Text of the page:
How Can Obamacare Help Kids?

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How Can Obamacare Help Kids?

The new health care legislation can help some uninsured people with low incomes, pre-existing medical conditions, or seniors finally find affordable health care coverage. But can these new laws benefit my kids?
- Elisa

There's a lot of confusion around the new laws, so it's important to learn as much as you can about the rules and benefits. That way, you can make the best decision for your family when it comes to choosing health care coverage.

The new laws, which were passed through The Patient Protection and Affordable Care Act — commonly referred to as Obamacare — may help people who have no health insurance or who would like more choices when it comes to affording health care.

That means that if you are currently happy with your insurance plan and your kids are covered, there's nothing you need to do. Your kids can stay on your insurance plan. And they will get some added perks, including the benefit of staying on your plan until they are 26 years old.

If you and your kids are not insured, will be dropped from coverage soon, or are unhappy with your current coverage, some new options might be available to you. First, the majority of kids from low- or middle-income families will continue to qualify for free or low-cost health care through universal Medicaid and/or the state-run Children's Health Insurance Program (CHIP). These programs have been in effect for years and will continue to provide benefits.

But now through Obamacare, many privately run health insurance companies will offer similar benefits to parents and kids. These benefits will include:

  • 26 free preventive services, such as immunizations; screening tests for conditions like autism, obesity, depression, and hearing problems; iron and other vitamin supplements for kids with deficiencies; drug counseling; and more. Certain uninsured pregnant women also may benefit from preventive services, although this benefit may not fully be in effect until 2014.
  • Obamacare's "essential health benefits," which include ambulatory and ER care, hospital stays, maternity and newborn care, mental health and substance abuse services, prescription drug plans, rehabilitative care, and lab work. Dental and vision care is covered until a child reaches age 19.
  • Medical, dental, and vision coverage for a child under age 19, even if he or she has a disability or pre-existing medical condition like diabetes or asthma.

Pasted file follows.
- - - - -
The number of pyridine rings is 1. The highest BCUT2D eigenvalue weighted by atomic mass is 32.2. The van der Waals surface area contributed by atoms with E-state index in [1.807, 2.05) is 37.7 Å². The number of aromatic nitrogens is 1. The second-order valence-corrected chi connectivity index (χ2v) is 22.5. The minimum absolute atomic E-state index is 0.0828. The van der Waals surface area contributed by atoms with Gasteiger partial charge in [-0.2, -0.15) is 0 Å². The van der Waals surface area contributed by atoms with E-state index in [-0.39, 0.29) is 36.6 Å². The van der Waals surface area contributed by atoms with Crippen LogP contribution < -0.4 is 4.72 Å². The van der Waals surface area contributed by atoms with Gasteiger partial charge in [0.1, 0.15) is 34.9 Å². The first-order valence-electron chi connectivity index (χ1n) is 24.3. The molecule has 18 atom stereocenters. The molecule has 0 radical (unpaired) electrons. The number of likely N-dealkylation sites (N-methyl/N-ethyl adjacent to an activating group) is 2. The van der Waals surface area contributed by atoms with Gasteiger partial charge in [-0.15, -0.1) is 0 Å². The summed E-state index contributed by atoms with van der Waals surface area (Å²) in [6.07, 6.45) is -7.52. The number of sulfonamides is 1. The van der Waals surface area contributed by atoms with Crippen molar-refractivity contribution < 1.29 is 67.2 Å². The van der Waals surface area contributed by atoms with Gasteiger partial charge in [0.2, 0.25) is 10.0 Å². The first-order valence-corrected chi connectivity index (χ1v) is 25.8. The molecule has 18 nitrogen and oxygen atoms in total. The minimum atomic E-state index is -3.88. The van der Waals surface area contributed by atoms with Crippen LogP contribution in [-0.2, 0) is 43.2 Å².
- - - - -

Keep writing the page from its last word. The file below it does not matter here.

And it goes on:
• Coverage under a parent's plan until an adult child is 26. Adult children under age 30 who outgrow this service and are uninsured may qualify for what's called "catastrophic insurance" — insurance that helps minimize the cost of medical care for those on limited incomes.

It's important to note that not all uninsured parents will qualify for these plans, but most children will. And now insurance companies can't set lifetime caps on coverage, which previously could mean that sick kids lost benefits when they needed them the most.

Find out if your family is eligible for a plan by visiting the virtual health insurance marketplace at HealthCare.gov. This government service and its website make it easy to apply for insurance and learn which programs are available in your area. By just filling out one application form, the marketplace allows you to compare and contrast the benefits of each plan, as well as compare out-of-pocket expenses like co-pays and deductibles for care.

If your child is lacking health care services, there's a good chance that he or she will qualify under the current health care rules. Visit the virtual health insurance marketplace and see what health care benefits may be available to your family.

To have coverage by January 1, 2014, it's important to enroll in a plan by December 15, 2013. Enrolling after that may mean your coverage won't start until February 1, 2014, or later.

Have questions? Call 1-800-318-2596 or visit https://localhelp.healthcare.gov/ to find a health insurance counselor in your area who can help.

Reviewed by: Neil Izenberg, MD
Date reviewed: October 2013

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Note: All information is for educational purposes only. For specific medical advice, diagnoses, and treatment, consult your doctor.
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